Now, Twitter too caught up in Cambridge Analytica controversy | tech | Hindustan Times
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Now, Twitter too caught up in Cambridge Analytica controversy

Twitter does not share a break-up of users by region, the platform has less than 100 million users in India.

tech Updated: Apr 30, 2018 23:45 IST
Prasun Sonwalkar and Vidhi Choudhury
A person is seen inside the building which houses the offices of Cambridge Analytica.
A person is seen inside the building which houses the offices of Cambridge Analytica.(REUTERS FILE)

Social media company Twitter Inc sold data to the University of Cambridge academic Aleksandr Kogan who harvested millions of Facebook users’ information without their knowledge, it has emerged, although the company has clarified that no private data was accessed.

It isn’t clear whether any of the data pertained to Indian users.

Twitter does not share a break-up of users by region, the platform has less than 100 million users in India.

Kogan, who created tools that allowed political consultancy Cambridge Analytica to psychologically profile and target voters, bought the data from the microblogging website in 2015, well before the recent scandal, involving use of the data of Facebook users, came to light.

According to The Daily Telegraph, Kogan bought data on tweets, user names, photos, profiles and locations over a five-month period between December 2014 and April 2015 through his company Global Science Research (GSR). Twitter said it had banned GSR and Cambridge Analytica from buying data or running advertisements on the website and that no private data had been accessed, while Kogan insisted the data had only been used to create "brand reports" and "survey extender tools" and that he had not violated Twitter's policies.

The daily reported that Twitter charges companies and organisations for large data sets that are particularly useful for gleaning public opinion or receptiveness to certain topics and ideas, although Twitter bans companies from using the data to derive sensitive political information or matching it with personal information obtained elsewhere.

A Twitter spokesman confirmed the ban and said: "Twitter has also made the policy decision to off-board advertising from all accounts owned and operated by Cambridge Analytica. This decision is based on our determination that Cambridge Analytica operates using a business model that inherently conflicts with acceptable Twitter Ads business practices. "Cambridge Analytica may remain an organic user on our platform, in accordance with the Twitter Rules."

The company said it does not allow "inferring or deriving sensitive information like race or political affiliation, or attempts to match a user's Twitter information with other personal identifiers" and that it had staff in place to police this "rigorously".

Sunil Abraham, founder for think tank Centre for Internet and Society said: “Even though Twitter claims it has contracts in place and staff for contractual enforcement, I cannot understand how they will prevent those buying their data from inferring race and political affiliation. Especially in jurisdictions like ours without comprehensive data protection law.”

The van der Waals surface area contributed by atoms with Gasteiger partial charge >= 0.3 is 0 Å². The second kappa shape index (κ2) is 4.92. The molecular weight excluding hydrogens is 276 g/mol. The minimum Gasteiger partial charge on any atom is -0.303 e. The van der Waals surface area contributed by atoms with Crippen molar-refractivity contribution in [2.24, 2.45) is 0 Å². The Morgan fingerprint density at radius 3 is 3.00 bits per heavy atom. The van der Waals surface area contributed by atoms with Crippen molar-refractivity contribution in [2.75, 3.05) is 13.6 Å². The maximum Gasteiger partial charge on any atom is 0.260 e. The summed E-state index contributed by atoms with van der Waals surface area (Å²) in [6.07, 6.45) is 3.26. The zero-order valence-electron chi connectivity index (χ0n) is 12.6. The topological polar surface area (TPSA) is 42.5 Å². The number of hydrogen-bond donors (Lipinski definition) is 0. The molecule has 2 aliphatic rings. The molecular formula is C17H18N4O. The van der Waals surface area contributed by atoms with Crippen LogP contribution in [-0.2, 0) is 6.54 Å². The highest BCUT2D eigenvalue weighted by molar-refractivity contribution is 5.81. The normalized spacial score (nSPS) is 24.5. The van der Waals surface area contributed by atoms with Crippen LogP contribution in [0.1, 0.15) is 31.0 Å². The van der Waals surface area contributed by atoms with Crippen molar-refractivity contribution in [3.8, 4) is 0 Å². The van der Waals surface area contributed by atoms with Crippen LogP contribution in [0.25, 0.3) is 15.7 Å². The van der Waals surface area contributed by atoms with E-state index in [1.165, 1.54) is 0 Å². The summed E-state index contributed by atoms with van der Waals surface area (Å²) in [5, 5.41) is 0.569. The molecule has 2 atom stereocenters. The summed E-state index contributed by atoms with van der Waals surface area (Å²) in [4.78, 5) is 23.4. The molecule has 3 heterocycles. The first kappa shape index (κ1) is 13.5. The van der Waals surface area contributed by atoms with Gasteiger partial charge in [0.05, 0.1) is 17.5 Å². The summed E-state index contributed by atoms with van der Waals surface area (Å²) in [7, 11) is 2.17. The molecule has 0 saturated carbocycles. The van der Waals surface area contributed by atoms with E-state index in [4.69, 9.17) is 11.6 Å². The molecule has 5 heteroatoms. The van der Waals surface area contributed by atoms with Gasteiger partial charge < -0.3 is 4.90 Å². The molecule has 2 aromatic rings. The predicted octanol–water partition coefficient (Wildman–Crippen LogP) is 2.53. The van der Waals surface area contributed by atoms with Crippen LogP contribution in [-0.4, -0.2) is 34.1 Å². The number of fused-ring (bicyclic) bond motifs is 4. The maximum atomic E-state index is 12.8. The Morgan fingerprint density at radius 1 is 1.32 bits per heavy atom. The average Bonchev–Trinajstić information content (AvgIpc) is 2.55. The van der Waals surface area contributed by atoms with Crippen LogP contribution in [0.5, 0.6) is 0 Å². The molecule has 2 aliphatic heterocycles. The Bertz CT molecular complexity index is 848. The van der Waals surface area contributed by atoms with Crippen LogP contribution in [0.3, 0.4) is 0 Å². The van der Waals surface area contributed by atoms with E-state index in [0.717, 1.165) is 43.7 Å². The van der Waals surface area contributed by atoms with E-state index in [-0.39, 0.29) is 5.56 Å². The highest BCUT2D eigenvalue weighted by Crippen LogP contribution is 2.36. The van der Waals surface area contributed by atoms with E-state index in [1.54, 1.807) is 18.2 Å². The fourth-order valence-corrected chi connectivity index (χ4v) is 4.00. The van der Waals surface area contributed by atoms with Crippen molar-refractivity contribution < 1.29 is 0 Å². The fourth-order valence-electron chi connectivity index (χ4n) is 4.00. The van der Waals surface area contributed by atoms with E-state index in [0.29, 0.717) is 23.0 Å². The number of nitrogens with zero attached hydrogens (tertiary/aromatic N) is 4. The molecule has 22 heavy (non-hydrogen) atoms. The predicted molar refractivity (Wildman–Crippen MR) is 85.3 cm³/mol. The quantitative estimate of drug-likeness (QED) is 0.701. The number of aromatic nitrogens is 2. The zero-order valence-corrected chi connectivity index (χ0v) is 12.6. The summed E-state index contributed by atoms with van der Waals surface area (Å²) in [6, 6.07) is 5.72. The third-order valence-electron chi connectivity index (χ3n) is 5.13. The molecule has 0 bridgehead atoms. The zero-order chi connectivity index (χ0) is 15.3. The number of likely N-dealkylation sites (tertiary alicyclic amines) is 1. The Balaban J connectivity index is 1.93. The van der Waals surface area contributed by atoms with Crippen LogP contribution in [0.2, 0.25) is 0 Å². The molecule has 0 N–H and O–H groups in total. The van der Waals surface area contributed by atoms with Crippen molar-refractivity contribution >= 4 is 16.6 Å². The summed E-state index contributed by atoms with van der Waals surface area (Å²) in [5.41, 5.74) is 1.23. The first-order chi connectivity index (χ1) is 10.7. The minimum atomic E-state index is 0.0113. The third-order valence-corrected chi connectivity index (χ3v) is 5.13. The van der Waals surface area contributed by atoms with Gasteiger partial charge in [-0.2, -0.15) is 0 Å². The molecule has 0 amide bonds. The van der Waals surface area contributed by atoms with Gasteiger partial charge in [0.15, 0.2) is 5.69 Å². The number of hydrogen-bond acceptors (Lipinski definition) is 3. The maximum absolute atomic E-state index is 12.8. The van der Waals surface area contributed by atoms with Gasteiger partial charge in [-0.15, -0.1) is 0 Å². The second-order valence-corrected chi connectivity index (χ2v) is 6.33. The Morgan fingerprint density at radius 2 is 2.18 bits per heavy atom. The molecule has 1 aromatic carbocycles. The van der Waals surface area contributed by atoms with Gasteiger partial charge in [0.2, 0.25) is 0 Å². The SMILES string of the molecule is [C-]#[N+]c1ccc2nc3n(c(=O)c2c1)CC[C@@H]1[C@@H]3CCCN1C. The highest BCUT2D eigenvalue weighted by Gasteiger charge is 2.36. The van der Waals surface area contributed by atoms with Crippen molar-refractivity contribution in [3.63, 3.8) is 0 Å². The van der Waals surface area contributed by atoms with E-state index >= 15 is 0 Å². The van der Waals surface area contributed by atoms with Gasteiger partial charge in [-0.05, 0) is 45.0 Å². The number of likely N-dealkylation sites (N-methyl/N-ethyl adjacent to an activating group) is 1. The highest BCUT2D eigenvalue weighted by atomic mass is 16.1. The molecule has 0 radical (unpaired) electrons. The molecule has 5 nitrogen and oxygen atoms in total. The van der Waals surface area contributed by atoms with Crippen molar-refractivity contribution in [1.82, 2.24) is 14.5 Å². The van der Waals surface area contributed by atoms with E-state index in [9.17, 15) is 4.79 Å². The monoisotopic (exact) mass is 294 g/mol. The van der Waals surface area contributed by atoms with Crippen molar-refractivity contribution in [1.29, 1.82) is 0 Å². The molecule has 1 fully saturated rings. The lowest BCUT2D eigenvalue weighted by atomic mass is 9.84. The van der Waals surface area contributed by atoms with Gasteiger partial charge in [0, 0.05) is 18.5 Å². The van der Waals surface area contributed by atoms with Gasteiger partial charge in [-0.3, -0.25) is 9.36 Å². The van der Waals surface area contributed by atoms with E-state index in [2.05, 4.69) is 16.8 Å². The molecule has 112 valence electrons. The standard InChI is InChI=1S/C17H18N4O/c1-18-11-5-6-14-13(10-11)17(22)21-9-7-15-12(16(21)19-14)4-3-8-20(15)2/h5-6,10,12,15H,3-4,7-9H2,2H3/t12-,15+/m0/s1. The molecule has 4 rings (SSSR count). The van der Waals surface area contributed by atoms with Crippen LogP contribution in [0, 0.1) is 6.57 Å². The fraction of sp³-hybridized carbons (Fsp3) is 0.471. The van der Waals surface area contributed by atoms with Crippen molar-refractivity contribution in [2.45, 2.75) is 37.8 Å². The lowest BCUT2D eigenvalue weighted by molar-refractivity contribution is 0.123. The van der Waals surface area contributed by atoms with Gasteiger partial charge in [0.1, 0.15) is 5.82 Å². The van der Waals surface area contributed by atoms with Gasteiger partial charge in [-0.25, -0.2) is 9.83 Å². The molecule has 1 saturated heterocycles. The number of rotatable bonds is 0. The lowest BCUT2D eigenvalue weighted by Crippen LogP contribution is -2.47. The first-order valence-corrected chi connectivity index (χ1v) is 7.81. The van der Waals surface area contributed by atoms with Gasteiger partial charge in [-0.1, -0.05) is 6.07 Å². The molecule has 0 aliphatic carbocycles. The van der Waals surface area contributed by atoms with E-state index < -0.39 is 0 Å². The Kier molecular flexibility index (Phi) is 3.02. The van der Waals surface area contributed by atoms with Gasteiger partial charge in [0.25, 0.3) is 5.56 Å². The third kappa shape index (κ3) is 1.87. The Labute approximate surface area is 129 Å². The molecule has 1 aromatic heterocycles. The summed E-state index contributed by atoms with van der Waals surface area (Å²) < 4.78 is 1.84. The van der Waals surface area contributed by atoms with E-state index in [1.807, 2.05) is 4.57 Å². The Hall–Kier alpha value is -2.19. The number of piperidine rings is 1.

A Cambridge Analytica spokesman said the company used Twitter for political advertising but insisted that it had never "undertaken a project with GSR focusing on Twitter data and Cambridge Analytica has never received Twitter data from GSR”.

Delhi-based lawyer Apar Gupta said, “Since we do not have a data protection law at present we are more or less dependent on the proactive disclosures by Twitter. Facebook is not a gold standard of upholding user rights and it is hoped that we soon have a regulator that can enforce such disclosures and place penalties.”

On 5 April, Facebook said user data of more than 560,000 Indians may have been harvested by British researcher Cambridge Analytica, at the centre of a recent storm over data breaches and potential privacy violations on the social media network.

“Twitter or Facebook are not alone in harvesting and storing user data. This is a widespread industry practice that relies on profiling. Such breaches and malpractices will continue to occur till we have a set of defined norms and enforceable penalties to protect user rights,” Gupta further added.

Only 335 users in India installed the thisisyourdigitallife app developed by academic Kogan and his company Global Science Research that may have been possibly at the centre of the data breaches, according to Facebook. The 335 people make up just 0.1% of the app’s total worldwide installs. Users agreed to take a personality test and have their data collected by the app, which then went on to also access information about the test-takers’ Facebook friends, leading to the accumulation of a much larger data pool.

Twitter Inc’s spokesperson said in an e-mail that an internal review conducted by it showed GSR had not accessed any private data.

“Unlike many other services, Twitter is public by its nature. People come to Twitter to speak publicly, and public Tweets are viewable and searchable by anyone. In 2015, Global Science Research (GSR) did have one-time API access to a random sample of public Tweets from a five-month period from December 2014 to April 2015,” the company statement added.

This is basically information that users chose to make public.